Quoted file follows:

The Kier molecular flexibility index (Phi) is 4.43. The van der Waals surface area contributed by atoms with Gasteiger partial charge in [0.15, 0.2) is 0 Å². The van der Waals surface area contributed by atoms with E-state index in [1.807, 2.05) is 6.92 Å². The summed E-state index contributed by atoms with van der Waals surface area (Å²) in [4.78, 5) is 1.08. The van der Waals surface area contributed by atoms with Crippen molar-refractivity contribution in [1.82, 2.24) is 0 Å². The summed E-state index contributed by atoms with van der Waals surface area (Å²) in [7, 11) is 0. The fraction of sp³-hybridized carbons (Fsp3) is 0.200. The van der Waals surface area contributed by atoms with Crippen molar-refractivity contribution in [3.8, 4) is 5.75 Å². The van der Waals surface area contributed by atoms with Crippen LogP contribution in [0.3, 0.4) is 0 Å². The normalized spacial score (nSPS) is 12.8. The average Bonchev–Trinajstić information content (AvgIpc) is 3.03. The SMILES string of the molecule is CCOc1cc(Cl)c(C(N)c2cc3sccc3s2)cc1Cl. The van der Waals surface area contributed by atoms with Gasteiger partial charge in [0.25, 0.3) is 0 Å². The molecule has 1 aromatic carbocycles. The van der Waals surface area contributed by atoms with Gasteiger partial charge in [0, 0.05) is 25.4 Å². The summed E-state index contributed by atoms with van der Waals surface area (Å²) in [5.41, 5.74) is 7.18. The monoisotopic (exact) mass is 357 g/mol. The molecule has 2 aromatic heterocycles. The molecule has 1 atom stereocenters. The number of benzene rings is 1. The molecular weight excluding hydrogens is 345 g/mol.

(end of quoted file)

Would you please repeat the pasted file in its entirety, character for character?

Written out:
The Kier molecular flexibility index (Phi) is 4.43. The van der Waals surface area contributed by atoms with Gasteiger partial charge in [0.15, 0.2) is 0 Å². The van der Waals surface area contributed by atoms with E-state index in [1.807, 2.05) is 6.92 Å². The summed E-state index contributed by atoms with van der Waals surface area (Å²) in [4.78, 5) is 1.08. The van der Waals surface area contributed by atoms with Crippen molar-refractivity contribution in [1.82, 2.24) is 0 Å². The summed E-state index contributed by atoms with van der Waals surface area (Å²) in [7, 11) is 0. The fraction of sp³-hybridized carbons (Fsp3) is 0.200. The van der Waals surface area contributed by atoms with Crippen molar-refractivity contribution in [3.8, 4) is 5.75 Å². The van der Waals surface area contributed by atoms with Crippen LogP contribution in [0.3, 0.4) is 0 Å². The normalized spacial score (nSPS) is 12.8. The average Bonchev–Trinajstić information content (AvgIpc) is 3.03. The SMILES string of the molecule is CCOc1cc(Cl)c(C(N)c2cc3sccc3s2)cc1Cl. The van der Waals surface area contributed by atoms with Gasteiger partial charge in [0.25, 0.3) is 0 Å². The molecule has 1 aromatic carbocycles. The van der Waals surface area contributed by atoms with Gasteiger partial charge in [0, 0.05) is 25.4 Å². The summed E-state index contributed by atoms with van der Waals surface area (Å²) in [5.41, 5.74) is 7.18. The monoisotopic (exact) mass is 357 g/mol. The molecule has 2 aromatic heterocycles. The molecule has 1 atom stereocenters. The number of benzene rings is 1. The molecular weight excluding hydrogens is 345 g/mol.